ASIA: Working against torture poses threats to human rights defenders

An Oral Statement to the 37th Regular Session of the UN Human Rights Council by the Asian Legal Resource Centre (ALRC)

Mr. President.

Torture and ill treatment are institutionalised in the criminal justice architecture of most Asian states and is practiced as state policy. Crime investigation often begins and ends with a confession statement for which torture is used as a tool. Impunity to torture also promotes its use by the state to silence the voices dissent. A domestic law criminalising torture or the state being party to the CAT or the membership of a state in this Council are all irrelevant in these circumstances.

Asian states like Bangladesh, Sri Lanka, and Philippines are examples where torture is criminalised at the national level, yet its practice continues with impunity. States like India, Pakistan, Indonesia, Thailand and Myanmar has no plans to even criminalise the act.

In all these states, human rights defenders engaged in documenting, reporting and assisting victims of torture undertake this responsibility facing exceptional levels of threat to their profession and person. The ALRC has documented and reported cases during the past six months, where human rights defenders have been attacked by the states, whereupon their bank accounts are frozen, registration of their organisations cancelled, arrested under fabricated charges by the state’s misuse of its criminal justice institutions, and states engaged in the illegal electronic and personal surveillance of human rights defenders.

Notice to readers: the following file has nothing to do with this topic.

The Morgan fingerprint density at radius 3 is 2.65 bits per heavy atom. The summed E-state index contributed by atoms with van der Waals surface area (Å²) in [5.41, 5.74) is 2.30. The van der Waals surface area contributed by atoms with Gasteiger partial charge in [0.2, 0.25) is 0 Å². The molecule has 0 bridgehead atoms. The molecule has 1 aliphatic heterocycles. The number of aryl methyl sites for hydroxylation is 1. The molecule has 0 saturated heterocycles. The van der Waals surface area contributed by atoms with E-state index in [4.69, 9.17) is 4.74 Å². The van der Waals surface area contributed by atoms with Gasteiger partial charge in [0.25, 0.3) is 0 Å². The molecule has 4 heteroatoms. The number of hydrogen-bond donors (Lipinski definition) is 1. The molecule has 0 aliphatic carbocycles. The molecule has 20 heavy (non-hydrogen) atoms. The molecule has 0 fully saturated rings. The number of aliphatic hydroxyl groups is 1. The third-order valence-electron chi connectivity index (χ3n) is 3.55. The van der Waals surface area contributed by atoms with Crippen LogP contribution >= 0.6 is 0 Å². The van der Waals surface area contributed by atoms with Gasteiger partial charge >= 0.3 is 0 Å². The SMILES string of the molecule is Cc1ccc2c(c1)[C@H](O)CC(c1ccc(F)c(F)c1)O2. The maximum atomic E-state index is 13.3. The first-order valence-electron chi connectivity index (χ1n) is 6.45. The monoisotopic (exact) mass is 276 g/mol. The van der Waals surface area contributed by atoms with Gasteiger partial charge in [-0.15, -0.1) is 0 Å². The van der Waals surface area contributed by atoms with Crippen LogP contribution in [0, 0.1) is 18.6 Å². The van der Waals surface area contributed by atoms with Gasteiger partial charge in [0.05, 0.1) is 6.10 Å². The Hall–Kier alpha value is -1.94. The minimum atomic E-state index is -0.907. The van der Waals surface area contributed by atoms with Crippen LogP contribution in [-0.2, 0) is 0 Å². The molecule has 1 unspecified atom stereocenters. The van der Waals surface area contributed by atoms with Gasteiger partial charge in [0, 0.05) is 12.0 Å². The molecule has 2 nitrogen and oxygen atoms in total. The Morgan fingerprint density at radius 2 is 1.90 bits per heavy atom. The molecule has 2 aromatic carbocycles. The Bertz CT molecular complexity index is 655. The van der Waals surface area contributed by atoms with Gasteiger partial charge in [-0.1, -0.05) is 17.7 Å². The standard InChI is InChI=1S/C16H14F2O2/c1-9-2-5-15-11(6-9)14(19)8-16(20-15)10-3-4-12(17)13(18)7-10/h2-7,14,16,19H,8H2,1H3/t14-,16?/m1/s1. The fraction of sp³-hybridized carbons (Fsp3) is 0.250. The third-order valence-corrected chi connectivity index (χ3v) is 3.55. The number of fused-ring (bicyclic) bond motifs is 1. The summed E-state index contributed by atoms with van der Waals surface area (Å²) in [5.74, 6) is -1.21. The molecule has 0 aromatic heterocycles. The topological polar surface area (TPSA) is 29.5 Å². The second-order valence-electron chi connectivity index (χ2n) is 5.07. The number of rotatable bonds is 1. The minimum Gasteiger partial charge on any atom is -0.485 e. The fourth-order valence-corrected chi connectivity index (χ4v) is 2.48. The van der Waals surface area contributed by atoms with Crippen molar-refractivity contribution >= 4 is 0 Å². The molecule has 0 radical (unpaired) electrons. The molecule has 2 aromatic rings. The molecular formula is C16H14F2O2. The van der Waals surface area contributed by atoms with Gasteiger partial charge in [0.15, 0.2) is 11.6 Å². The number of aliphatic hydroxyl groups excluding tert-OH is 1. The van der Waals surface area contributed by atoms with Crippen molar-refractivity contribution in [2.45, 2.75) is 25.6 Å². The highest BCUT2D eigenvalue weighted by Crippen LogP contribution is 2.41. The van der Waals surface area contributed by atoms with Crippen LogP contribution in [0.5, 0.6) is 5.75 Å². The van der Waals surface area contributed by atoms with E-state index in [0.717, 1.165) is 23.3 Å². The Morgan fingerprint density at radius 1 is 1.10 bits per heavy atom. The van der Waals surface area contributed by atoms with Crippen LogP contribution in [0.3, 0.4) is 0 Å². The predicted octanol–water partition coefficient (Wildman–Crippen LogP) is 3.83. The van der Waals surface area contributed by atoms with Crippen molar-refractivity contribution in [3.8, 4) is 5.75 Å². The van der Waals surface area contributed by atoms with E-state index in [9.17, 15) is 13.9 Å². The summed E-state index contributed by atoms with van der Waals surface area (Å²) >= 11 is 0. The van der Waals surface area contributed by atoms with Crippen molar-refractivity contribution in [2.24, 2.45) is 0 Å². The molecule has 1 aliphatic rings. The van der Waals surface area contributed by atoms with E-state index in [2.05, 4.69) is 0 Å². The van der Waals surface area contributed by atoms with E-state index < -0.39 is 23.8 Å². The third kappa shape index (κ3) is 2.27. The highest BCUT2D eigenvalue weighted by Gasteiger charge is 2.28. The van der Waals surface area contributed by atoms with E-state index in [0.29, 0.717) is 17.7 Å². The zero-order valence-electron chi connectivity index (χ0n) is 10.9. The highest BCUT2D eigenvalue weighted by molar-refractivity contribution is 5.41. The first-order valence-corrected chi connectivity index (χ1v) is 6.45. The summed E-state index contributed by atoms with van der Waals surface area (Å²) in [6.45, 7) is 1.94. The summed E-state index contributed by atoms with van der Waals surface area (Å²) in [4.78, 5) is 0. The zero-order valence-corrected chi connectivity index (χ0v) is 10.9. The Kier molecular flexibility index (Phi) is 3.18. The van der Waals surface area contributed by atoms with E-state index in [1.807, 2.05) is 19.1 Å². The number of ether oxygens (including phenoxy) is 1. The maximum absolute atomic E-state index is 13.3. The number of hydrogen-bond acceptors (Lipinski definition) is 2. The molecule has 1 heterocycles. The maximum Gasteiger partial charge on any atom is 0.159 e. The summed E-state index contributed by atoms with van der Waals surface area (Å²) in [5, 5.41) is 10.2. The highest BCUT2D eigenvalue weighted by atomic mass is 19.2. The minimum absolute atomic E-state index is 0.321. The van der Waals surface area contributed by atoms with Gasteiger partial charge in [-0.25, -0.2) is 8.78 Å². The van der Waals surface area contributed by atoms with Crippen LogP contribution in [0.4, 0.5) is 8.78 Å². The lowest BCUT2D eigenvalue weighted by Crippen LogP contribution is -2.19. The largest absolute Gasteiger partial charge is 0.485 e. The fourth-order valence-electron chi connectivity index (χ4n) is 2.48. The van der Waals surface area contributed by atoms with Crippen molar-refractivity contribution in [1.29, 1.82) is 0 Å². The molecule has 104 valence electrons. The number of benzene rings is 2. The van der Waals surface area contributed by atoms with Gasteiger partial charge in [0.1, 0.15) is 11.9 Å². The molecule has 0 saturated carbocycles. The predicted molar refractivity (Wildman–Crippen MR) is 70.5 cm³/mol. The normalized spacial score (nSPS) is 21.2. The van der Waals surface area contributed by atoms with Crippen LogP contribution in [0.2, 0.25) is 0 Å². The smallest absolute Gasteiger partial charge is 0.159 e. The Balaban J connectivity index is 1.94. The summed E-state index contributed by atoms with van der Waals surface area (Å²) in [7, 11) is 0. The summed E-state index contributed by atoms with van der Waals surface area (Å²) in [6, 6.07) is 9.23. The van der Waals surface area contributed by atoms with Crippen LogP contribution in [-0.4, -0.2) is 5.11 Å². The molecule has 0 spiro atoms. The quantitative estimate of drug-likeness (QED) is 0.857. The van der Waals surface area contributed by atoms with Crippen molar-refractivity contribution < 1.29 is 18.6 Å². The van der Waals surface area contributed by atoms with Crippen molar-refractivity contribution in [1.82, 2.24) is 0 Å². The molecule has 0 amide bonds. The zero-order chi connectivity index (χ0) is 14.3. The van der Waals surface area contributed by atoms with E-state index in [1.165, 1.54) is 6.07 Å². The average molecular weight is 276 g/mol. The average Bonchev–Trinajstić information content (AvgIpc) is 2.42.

We are of the opinion that the absence of independent justice institutions and processes is one of the reasons why torture and ill treatment continue with impunity in Asia. It is also due to this that human rights defenders who are unfairly targeted by the Asian states find no domestic support mechanisms against abuse of power by the state.

We therefore call upon the Council and two Rapporteurs that to engage with Asian states, with a view to promote criminal justice institutions in Asia as immediately as possible.

Thank you, Mr. President.

UN Web TV Video Link: (Please scroll down on the list of speakers on the right hand side and click on clip number 59 to find Asian Legal Resource Centre)

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The Asian Legal Resource Centre (ALRC) works towards the radical rethinking & fundamental redesigning of justice institutions in Asia, to ensure relief and redress for victims of human rights violations, as per Common Article 2 of the International Conventions. Sister organisation to the Asian Human Rights Commission, the ALRC is based in Hong Kong & holds general consultative status with the Economic & Social Council of the United Nations.

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